K St. Pitch Easier in Alaska

Posted September 15, 2008 at 6:46pm

Mayors from Alaska — like Sarah Palin once was — might want to hold off on hiring lobbyists to contact their high-powered Senator, as mayors in Mississippi and West Virginia found earmarks easy to come by without the services of K Street.

Palin, the Alaska governor and GOP vice presidential nominee, hired a lobbying firm during her tenure as mayor of Wasilla, and her Senator was the Appropriations chairman. Her decision has drawn scrutiny from Democrats and media outlets largely because of her claims that she opposes the use of earmarks.

But for government watchdogs, it has also drawn attention to a broader issue of why municipal officials whose home-state Senators are chairmen or ranking member of the Appropriations Committee would hire lobbyists at all, particularly since the top three Senate appropriators come from sparsely populated states whose mayors presumably would have access.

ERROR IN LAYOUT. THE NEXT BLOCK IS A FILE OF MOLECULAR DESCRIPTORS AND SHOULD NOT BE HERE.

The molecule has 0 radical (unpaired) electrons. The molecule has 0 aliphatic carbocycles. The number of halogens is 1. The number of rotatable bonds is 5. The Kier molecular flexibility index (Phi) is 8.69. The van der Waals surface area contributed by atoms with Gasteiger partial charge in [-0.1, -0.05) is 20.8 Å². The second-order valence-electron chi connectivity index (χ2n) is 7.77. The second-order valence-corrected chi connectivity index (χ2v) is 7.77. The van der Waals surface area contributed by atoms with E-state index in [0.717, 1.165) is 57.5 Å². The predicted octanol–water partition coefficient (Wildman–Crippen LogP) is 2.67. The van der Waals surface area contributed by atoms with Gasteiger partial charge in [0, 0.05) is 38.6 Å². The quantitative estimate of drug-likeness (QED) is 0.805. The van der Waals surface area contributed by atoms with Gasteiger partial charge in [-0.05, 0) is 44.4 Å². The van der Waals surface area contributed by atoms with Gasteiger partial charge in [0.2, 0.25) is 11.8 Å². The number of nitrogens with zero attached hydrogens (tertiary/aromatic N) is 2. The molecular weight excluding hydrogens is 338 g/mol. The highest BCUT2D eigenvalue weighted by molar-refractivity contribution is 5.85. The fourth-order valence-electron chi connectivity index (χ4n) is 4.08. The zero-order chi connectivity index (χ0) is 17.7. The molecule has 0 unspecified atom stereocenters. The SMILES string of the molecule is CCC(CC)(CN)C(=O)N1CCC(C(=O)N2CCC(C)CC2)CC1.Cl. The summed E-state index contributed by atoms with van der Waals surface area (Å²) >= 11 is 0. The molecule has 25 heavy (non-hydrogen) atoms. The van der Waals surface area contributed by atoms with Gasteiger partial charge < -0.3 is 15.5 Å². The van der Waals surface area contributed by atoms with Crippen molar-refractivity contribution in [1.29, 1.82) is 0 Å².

Sen. Ted Stevens (R-Alaska) served as chairman of the committee from 1997 until 2005, while Sen. Thad Cochran (R-Miss.) chaired the committee from 2005 to 2006. Sen. Robert Byrd (D-W.Va.) is on his second round as chairman, having held the post in the ’90s and again after Democrats took control of the chamber following the 2006 elections. Byrd was also ranking member during Cochran’s and Stevens’ tenures.

An exact tally of municipalities in Alaska, Mississippi and West Virginia, the three home states of Appropriations chairmen over the past decade, is difficult to determine because of the lack of standardization in the Senate’s lobbying disclosure rules. However, data from the Web site Opensecrets.org indicates the use of lobbyists is a widespread practice among Alaska’s local officials, with at least 30 local governments — including both the city of Anchorage and the Anchorage Parking Authority — having spent millions of dollars on lobbying shops since 1998, while only a handful of Mississippi officials have employed lobbyists.

No West Virginia city or county governments have hired lobbyists during that time largely because of Byrd’s insistence that local officials contact him directly rather than spend funds on outside help.